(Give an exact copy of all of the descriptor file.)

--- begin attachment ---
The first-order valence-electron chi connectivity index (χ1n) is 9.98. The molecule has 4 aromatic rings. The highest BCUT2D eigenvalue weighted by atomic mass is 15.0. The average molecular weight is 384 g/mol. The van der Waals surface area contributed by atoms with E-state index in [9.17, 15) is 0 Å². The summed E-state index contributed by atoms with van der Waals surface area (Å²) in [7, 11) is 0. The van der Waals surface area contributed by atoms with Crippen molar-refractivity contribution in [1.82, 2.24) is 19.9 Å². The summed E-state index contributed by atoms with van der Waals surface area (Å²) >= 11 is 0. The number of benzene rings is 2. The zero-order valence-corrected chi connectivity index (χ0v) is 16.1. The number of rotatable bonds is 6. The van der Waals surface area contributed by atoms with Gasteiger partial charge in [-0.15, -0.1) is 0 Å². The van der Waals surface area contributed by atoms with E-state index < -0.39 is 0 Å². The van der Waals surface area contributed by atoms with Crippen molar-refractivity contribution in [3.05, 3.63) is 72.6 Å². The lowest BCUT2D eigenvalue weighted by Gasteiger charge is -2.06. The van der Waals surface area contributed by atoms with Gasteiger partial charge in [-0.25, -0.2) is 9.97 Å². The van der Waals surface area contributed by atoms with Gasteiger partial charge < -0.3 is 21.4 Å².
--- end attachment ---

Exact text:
The first-order valence-electron chi connectivity index (χ1n) is 9.98. The molecule has 4 aromatic rings. The highest BCUT2D eigenvalue weighted by atomic mass is 15.0. The average molecular weight is 384 g/mol. The van der Waals surface area contributed by atoms with E-state index in [9.17, 15) is 0 Å². The summed E-state index contributed by atoms with van der Waals surface area (Å²) in [7, 11) is 0. The van der Waals surface area contributed by atoms with Crippen molar-refractivity contribution in [1.82, 2.24) is 19.9 Å². The summed E-state index contributed by atoms with van der Waals surface area (Å²) >= 11 is 0. The number of benzene rings is 2. The zero-order valence-corrected chi connectivity index (χ0v) is 16.1. The number of rotatable bonds is 6. The van der Waals surface area contributed by atoms with Gasteiger partial charge in [-0.15, -0.1) is 0 Å². The van der Waals surface area contributed by atoms with E-state index < -0.39 is 0 Å². The van der Waals surface area contributed by atoms with Crippen molar-refractivity contribution in [3.05, 3.63) is 72.6 Å². The lowest BCUT2D eigenvalue weighted by Gasteiger charge is -2.06. The van der Waals surface area contributed by atoms with Gasteiger partial charge in [-0.25, -0.2) is 9.97 Å². The van der Waals surface area contributed by atoms with Gasteiger partial charge < -0.3 is 21.4 Å².